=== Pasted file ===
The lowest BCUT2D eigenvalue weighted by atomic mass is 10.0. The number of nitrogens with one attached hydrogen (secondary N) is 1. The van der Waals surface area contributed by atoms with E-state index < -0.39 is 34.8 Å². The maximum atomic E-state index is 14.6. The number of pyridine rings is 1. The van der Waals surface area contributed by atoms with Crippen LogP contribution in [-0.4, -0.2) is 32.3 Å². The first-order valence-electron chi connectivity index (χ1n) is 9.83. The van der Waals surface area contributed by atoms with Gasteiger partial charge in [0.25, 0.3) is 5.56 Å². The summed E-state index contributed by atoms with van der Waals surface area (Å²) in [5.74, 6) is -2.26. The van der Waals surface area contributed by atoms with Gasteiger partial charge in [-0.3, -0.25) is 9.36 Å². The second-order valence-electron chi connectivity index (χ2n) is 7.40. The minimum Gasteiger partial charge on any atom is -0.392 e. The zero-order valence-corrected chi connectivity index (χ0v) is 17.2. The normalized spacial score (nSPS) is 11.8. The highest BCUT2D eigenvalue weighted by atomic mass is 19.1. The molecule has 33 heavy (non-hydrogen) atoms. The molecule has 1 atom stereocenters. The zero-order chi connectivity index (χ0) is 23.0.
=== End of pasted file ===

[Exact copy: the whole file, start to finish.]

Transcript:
The lowest BCUT2D eigenvalue weighted by atomic mass is 10.0. The number of nitrogens with one attached hydrogen (secondary N) is 1. The van der Waals surface area contributed by atoms with E-state index < -0.39 is 34.8 Å². The maximum atomic E-state index is 14.6. The number of pyridine rings is 1. The van der Waals surface area contributed by atoms with Crippen LogP contribution in [-0.4, -0.2) is 32.3 Å². The first-order valence-electron chi connectivity index (χ1n) is 9.83. The van der Waals surface area contributed by atoms with Gasteiger partial charge in [0.25, 0.3) is 5.56 Å². The summed E-state index contributed by atoms with van der Waals surface area (Å²) in [5.74, 6) is -2.26. The van der Waals surface area contributed by atoms with Gasteiger partial charge in [-0.3, -0.25) is 9.36 Å². The second-order valence-electron chi connectivity index (χ2n) is 7.40. The minimum Gasteiger partial charge on any atom is -0.392 e. The zero-order valence-corrected chi connectivity index (χ0v) is 17.2. The normalized spacial score (nSPS) is 11.8. The highest BCUT2D eigenvalue weighted by atomic mass is 19.1. The molecule has 33 heavy (non-hydrogen) atoms. The molecule has 1 atom stereocenters. The zero-order chi connectivity index (χ0) is 23.0.